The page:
Chew on this fact: According to U.S. government agency the Centers for Disease Control and Prevention, the number of obese people in the U.S. between the ages of six and 19 has doubled in the last 30 years. Today, 13% to 14% of U.S. kids in this age bracket are considered overweight. While the health implications of these stats should not be glossed over, the reality is that an increase in the number of larger adolescents is creating a new market for apparel retailers. As kids, especially girls, move into their teens, many who reside in the size-14-plus club are faced with few enticing options at the mall–and some of North America’s savvier retailers are now trying to fill that gap.
This spring, City of Industry, California-based Hot Topic unveiled Torrid, a cluster of plus-size-only outlets catering to women ages 15 to 30. Hot Topic launched six test stores across the U.S. (in Boston; Omaha; Denver; San Diego; Brea, California; and Annapolis, Maryland) that offer women sizes 14 to 26 an array of fashion-forward clothing and accessories running the gamut between clubwear and goth.
‘There are no precise numbers available, but we think that plus-size shoppers represent a large segment of the population–no pun intended–that has not yet been adequately addressed by retailers,’ says Jay Johnson, senior VP of strategic analysis and investor relations at Hot Topic. Based on census data and proprietary studies commissioned by Hot Topic, Johnson estimates that 25% of women ages 15 to 30 wear a size 14 or higher, and he thinks that number has grown considerably in the last decade.
Over the past few years, the company also noticed an increase in customer comments (via e-mail feedback and in-store response cards) complaining that there are so few places for plus-size girls to shop, says Johnson. A year and a half after introducing a plus-size section in stores and on-line at www.hottopic.com, Hot Topic saw a ‘dramatic sell-through’ on those items.
The next step was to decide whether to open a stand-alone store. Though the company could have just expanded the plus-size sections, Johnson says that would have meant upsetting the merchandising balance of the stores, which sell to both men and women. What’s more, he says focus group testing overwhelmingly revealed that these girls wanted their own stores.
Located in malls, each of the six Torrid stores occupies 2,500 square feet–representing a larger space than most Hot Topic locations, which average 1,900 square feet. They also target an older demographic of women ages 15 to 30, although Johnson estimates that 50% are under the age of 20. By contrast, Hot Topic’s core customer group is made up of tweens and teens ages 12 to 19. Torrid’s merchandise mix consists of 25% accessories and 75% apparel, which is split between Hot Topic brands and well-known labels like Paris Blues and Z Cavarichi.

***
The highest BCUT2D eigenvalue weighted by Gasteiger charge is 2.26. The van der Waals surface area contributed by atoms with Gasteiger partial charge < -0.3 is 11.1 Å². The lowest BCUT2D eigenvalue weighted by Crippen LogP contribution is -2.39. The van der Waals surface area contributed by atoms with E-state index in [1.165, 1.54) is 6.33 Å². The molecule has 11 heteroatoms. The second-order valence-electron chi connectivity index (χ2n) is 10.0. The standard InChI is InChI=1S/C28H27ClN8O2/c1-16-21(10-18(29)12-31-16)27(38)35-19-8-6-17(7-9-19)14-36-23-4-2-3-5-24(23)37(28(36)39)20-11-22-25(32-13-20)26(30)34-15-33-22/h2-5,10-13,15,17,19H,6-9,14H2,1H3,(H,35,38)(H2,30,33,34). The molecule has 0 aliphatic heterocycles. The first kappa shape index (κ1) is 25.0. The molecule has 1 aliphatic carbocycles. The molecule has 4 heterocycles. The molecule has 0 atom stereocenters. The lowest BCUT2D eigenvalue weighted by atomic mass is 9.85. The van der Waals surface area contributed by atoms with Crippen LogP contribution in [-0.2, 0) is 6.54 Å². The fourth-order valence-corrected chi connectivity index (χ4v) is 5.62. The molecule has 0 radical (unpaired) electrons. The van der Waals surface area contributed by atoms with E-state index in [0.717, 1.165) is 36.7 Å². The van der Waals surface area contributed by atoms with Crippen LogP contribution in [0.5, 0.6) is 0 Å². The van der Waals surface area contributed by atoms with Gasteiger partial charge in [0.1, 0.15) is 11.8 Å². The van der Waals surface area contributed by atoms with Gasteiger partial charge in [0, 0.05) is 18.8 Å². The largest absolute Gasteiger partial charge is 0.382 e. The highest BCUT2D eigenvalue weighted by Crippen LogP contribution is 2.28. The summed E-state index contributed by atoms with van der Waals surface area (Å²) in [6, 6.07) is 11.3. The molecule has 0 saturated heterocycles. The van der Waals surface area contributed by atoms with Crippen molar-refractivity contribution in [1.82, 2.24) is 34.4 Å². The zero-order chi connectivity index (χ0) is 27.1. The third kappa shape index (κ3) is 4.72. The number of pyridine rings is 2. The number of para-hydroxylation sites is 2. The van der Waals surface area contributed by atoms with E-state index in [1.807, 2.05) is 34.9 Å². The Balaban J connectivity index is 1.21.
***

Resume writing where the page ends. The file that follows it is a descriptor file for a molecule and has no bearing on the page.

With no existing size specifications for junior plus-sizes, Torrid had to work with vendors to develop them, says Johnson. Since launching the stores last April, vendors have been eager to start creating products for this customer group. ‘They see it as an untapped market,’ says Johnson.
So far, Johnson says the performance of the six test stores has been strong, with sales increasing daily And though Johnson would not comment on the future of the chain, Hot Topic CEO and president Elizabeth McLaughlin hinted strongly that more Torrid store launches were pending during an August conference call about the company’s Q2 results (which saw 32% revenue growth for the period). According to Johnson, Hot Topic will make an announcement on the future of Torrid early this quarter.
Another company that has recognized the opportunity in plus-size junior wear is Montreal, Canada-based Penningtons Superstore. Last year, the retailer, which specializes in plus-size fashions for women, introduced a junior section for teens into its 117 locations. Called ‘un, deux, trois,’ the section offers two proprietary lines: Club Wear, which includes items such as black spandex shirts and sequin-studded bengaline pants; and Casual Wear, which offers everyday gear like jeans and sweaters.
Management at Penningtons, a division of retail conglomerate Reitmans Canada Ltd., identified the need for a junior section after witnessing a group of girls shopping in its teen-targeting sister store Smart Set. ‘Inevitably one or two of the girls would struggle to fit into regular sizes, but they couldn’t–they were plus-size girls,’ says Jon Plens, VP of sales and operations at Penningtons. ‘We realized then that there was no place in Canada to find suitable junior fashions for this customer.’ To date, shoppers have responded favorably to the section, which, having launched at 100 square feet, has since grown to an area of between 400 and 500 square feet–representing 15% to 20% of the store.
Beyond the size issue, both retailers say there’s little difference in merchandising apparel for plus-size teens. ‘Our Torrid customers want the latest cutting-edge fashions, and they want to shop for them in a place where they can feel good about themselves,’ says Hot Topic’s Johnson.
With prominent chains like Gap Kids, Talbots and Limited 2 also expanding into kids plus-sizes, industry watchers like Elizabeth Pierce, a retail analyst at L.A.-based Wedbush Morgan Securities, believe this sector holds major growth potential. ‘Plus-size kids eventually become teenagers, and a lot of them will maintain the same physique,’ she says. ‘They should have the option of wearing trend-right merchandise, instead of big, boxy, ugly-looking clothes.’